Shoegaze stalwart Ride reunites for reissues, but is new music on the way?
Some bands handle breakups differently. When legendary shoegaze combo Ride splintered back in 1996, after a lackluster, barely released fourth album called Tarantula, its key members—singers/guitarists Andy Bell and Mark Gardener—dealt with it in two distinctly unique ways. Like a cat, Bell landed on his feet, immediately forming Hurricane #1 with singer Alex Lowe, then switching to bass to join Britpop legend Oasis, and finally following that supergroup’s frontman Liam Gallagher into his recent spin-off, Beady Eye.
“I do feel like a very lucky man, and I do appreciate the life I’ve had,” says Bell, who has returned to guitar for a newly reunited Ride, now touring behind a deluxe Rhino reissue of its classic 1990 debut Nowhere (and greatest-hits comp OX4). “There aren’t many people that have had this long a time in music, and in so many great bands.”
Gardener, on the other hand, nearly disappeared from the English music scene altogether. After launching a short-lived outfit called the Animalhouse with Ride drummer Loz Colbert, he wound up moving to rural France, where he spent several farm-based years working construction, and restoring rickety centuries-old barns for modern use.
“And I also cleared land—I cleared orchards of stinging nettles, scything them down to reveal the land,” Gardener says of his time away. “I spent a lot of time digging holes and pouring foundations and things like that, so there were a few moments where I did sort of think, ‘What happened? Where did it all go wrong?’ But it was a yin/yang rebalancing after Ride—the medieval wilds of France was just what the doctor ordered.”
One spin through Nowhere can clarify Ride’s legacy, in cascading, velvet-textured classics like “Seagull,” “Polar Bear,” “Vapour Trail” and “Dreams Burn Down.” In its prime, the quartet had a more majestic vision (and panoramic soundscape) than many of its more droning peers in the reflective shoegaze movement, such as Slowdive, Chapterhouse and My Bloody Valentine—all of whom have recently reformed, a fact both Bell and Gardener noted with keen interest. There was no specific incident that triggered their schism; no bad blood, either. They’ve stayed in touch over the years, and taken yearly meetings with their old manager to oversee their catalog sales and merchandising.
“People were still buying T-shirts and reissues—they were still interested in this whole thing,” says Bell. “But nostalgia is quite a big business, isn’t it?”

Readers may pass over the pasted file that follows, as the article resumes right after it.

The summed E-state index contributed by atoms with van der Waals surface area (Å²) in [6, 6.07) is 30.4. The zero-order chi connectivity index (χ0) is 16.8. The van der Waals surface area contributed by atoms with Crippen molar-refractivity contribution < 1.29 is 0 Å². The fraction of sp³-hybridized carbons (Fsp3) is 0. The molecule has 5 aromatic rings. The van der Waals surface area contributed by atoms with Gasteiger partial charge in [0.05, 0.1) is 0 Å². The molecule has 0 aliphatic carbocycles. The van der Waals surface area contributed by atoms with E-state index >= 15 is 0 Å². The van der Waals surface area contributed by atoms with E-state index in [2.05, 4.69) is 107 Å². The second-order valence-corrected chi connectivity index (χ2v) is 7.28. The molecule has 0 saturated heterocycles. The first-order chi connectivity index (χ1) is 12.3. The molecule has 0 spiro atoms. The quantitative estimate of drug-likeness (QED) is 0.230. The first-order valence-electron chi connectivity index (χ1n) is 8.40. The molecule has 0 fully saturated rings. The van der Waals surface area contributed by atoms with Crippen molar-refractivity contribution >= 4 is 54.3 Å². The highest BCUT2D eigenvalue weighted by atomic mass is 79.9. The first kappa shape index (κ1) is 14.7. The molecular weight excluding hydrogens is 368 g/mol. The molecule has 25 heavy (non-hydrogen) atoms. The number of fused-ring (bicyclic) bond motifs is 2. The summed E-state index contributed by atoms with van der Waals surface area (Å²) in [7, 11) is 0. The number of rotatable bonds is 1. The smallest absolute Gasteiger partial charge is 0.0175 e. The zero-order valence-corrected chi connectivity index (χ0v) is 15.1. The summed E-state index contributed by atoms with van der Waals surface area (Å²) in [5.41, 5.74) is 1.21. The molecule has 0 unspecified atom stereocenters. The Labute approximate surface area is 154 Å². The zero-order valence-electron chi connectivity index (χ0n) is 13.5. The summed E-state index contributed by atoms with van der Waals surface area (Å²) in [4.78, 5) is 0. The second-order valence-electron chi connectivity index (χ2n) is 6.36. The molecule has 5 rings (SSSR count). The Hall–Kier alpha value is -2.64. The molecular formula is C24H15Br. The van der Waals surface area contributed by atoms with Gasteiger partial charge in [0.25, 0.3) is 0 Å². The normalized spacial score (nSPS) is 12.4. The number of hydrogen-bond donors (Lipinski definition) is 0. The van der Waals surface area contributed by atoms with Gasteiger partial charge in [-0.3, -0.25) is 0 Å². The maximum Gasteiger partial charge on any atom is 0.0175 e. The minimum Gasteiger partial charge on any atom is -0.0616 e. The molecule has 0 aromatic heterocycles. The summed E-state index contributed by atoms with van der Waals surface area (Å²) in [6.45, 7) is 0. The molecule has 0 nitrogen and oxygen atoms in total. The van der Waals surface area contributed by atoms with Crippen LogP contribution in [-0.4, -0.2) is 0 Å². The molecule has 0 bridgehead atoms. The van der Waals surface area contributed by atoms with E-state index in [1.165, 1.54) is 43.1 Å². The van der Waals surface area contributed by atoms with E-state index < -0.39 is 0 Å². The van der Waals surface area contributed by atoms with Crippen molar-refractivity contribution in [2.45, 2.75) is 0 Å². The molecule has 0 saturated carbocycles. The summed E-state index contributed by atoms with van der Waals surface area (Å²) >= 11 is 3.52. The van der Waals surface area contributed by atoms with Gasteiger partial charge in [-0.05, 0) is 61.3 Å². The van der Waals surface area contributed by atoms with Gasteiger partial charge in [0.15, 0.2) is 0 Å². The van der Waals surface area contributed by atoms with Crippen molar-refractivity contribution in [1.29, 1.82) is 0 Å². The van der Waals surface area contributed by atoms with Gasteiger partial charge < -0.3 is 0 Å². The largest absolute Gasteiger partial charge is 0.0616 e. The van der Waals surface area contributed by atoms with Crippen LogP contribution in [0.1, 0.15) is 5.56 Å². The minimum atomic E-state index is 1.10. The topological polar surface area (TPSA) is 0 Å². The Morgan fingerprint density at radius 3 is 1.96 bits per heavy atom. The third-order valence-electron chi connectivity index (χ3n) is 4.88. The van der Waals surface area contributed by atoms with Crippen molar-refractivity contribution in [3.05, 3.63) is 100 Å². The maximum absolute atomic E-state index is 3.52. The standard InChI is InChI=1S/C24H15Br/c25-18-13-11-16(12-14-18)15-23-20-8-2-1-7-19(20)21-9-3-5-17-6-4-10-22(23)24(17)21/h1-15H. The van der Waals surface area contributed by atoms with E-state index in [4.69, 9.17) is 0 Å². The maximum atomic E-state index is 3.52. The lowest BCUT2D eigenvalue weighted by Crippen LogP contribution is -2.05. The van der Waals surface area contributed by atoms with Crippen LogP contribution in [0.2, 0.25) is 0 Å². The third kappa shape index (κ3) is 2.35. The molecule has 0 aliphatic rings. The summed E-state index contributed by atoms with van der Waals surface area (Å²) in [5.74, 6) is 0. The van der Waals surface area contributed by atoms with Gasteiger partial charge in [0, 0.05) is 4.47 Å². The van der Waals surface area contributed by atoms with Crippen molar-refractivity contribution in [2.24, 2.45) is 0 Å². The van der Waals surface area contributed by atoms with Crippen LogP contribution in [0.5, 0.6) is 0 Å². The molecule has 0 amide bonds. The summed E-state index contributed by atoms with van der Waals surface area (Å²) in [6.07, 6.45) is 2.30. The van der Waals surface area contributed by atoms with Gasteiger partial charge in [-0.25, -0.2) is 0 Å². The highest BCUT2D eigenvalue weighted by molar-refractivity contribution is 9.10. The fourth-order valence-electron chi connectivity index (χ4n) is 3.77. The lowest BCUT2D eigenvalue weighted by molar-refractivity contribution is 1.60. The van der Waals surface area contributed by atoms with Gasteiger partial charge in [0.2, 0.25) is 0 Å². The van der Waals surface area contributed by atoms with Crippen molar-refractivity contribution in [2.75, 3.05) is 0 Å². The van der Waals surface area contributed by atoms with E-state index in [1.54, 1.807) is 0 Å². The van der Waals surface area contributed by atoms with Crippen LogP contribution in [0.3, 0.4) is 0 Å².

Last year, however, there were some incredibly serious tour offers on the table. Gardener could feel it was time to put past differences aside and at least start to rehearse again. “I started to think, ‘Well, actually, it still feels like there’s some electricity in that cloud!’” he says. “And I also started to feel that there would be no peace of mind for the rest of my life with unfinished Ride business, really. And with the general public, that noise was getting louder and louder—‘You’ve got to play again! We were too young! We never saw you!’ So, I had a good chat with Andy, who was still doing Beady Eye at the time. So, it was bit by bit.”
Bell felt the warm vibe, too, so he broached the idea of an exploratory two-week Ride jaunt with Gallagher and his other BE bandmates. They encouraged him, told him to go for it. Then Beady Eye broke up, leaving its bassist a free agent. All of which looked great on paper. But could the Ride members still tap into that Nowhere magic?
“To figure out how to play together again, from my point of view, we had to jam around a lot and not play the actual songs,” says Bell. “So, the first time we played together again was not like, ‘Yeah! Let’s play (early track) “Chelsea Girl!”’ It was more like, ‘Right. Let’s just plug in and play some stuff, just to figure out if we still have it.’”
Now, both musicians are overjoyed at the momentum their return is gathering. And they’ve been bouncing new song ideas around, as well, although they refuse to officially go on record about a comeback album. They don’t want to jinx it. “You can rehearse all the songs so it sounds just like the record,” says Bell. “But you also have to bring something else in. You can’t just repeat—you have to adapt. So, there have to be moments when you just … you just levitate a little bit.”